War / Drama
directed by John Sturges
with Steve McQueen, James Garner and Richard Attenborough
The Great Escape is a 1963 American World War II epic film that depicts an escape by British Commonwealth prisoners of war from a German POW camp. The film stars Steve McQueen, James Garner, and Richard Attenborough and features James Donald, Charles Bronson, Donald Pleasence, James Coburn, and Hannes Messemer. It was filmed in Panavision.
The film is based on Paul Brickhill’s 1950 book of the same name, a non-fiction first-hand account of the mass escape from Stalag Luft III in Sagan (now Żagań, Poland), in the province of Lower Silesia, Nazi Germany. A heavily fictionalised version of the escape is depicted in the film. The film was based on the real events but with numerous compromises for its commercial appeal, such as including Americans among the escapees (none of whom were actually American). The characters are based on real men, and in some cases are composites of several men. However, many details of the actual escape attempt were changed for the film, and the role of American personnel in both the planning and the escape was largely fabricated. The Great Escape was made by The Mirisch Company, released by United Artists, and produced and directed by John Sturges.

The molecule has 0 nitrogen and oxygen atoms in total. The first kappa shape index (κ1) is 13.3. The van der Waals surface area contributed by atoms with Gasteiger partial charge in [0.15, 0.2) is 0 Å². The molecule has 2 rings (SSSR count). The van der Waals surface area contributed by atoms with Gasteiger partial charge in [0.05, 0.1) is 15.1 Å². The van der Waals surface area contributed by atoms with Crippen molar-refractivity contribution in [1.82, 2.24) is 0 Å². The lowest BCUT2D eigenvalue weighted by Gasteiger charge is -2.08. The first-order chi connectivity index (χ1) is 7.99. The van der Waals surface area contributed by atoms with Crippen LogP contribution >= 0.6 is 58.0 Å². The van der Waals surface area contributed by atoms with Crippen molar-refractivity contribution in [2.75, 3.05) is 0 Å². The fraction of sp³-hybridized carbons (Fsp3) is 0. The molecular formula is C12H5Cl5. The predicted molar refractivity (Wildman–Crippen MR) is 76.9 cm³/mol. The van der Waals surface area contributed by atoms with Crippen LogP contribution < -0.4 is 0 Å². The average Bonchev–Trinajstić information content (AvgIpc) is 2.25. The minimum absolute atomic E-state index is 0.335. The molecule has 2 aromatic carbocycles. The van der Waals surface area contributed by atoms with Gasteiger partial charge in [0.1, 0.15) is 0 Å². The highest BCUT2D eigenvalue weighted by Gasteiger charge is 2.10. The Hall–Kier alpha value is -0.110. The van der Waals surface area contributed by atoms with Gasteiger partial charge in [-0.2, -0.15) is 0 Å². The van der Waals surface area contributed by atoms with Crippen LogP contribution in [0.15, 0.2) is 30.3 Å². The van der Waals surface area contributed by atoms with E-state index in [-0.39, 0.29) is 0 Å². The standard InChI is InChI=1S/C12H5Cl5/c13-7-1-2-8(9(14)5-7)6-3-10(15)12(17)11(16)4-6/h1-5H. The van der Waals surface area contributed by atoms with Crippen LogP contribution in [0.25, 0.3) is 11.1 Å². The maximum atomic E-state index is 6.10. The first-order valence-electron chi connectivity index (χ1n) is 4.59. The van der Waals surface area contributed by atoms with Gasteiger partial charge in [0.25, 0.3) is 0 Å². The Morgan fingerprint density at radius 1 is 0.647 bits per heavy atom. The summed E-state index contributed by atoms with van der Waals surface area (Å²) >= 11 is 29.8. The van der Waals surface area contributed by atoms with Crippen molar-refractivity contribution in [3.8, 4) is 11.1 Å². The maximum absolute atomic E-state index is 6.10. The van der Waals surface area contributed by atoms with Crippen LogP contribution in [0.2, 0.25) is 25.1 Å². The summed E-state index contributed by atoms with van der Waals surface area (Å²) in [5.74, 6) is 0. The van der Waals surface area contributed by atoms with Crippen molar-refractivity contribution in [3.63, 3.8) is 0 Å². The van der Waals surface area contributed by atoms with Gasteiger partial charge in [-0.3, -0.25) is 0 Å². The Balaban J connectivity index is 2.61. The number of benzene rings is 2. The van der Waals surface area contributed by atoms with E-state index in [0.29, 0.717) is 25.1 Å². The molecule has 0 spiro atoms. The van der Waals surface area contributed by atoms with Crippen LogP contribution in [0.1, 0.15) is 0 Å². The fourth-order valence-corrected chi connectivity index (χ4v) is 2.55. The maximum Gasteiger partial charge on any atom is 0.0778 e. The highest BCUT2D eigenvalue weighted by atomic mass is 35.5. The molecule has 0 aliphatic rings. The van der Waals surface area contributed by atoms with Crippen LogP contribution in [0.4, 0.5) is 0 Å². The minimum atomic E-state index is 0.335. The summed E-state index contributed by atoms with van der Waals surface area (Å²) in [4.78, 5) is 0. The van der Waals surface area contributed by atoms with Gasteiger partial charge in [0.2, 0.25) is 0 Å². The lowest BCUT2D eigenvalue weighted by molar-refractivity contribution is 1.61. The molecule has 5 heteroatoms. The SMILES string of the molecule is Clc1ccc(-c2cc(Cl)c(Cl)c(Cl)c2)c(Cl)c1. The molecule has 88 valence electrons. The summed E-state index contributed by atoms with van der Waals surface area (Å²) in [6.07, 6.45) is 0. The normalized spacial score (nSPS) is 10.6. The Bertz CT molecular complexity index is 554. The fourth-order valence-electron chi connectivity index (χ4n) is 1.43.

The film had its Royal World Premiere at the Odeon Leicester Square in London’s West End on 20 June 1963.
Superb classic movie about a couple of Allied prisoners of war in a Nazi camp trying to escape. Each character has his own specialism and together they try to outsmart the Nazis. The plot is ingenious and the outbreak is incredibly exciting.
But the film also has a humorous undertone, which certainly creates an almost airy atmosphere in the first part. With the beautiful music that only strengthens it. And the film has brought together a number of class actors such as McQueen, Garner, Attenborough, Bronson and Pleasence. All very strong. After the outbreak there will be a long section that you can see as a cat and mouse game between the escaped Allies and the Nazis. With a dark end that strangely feels airy too.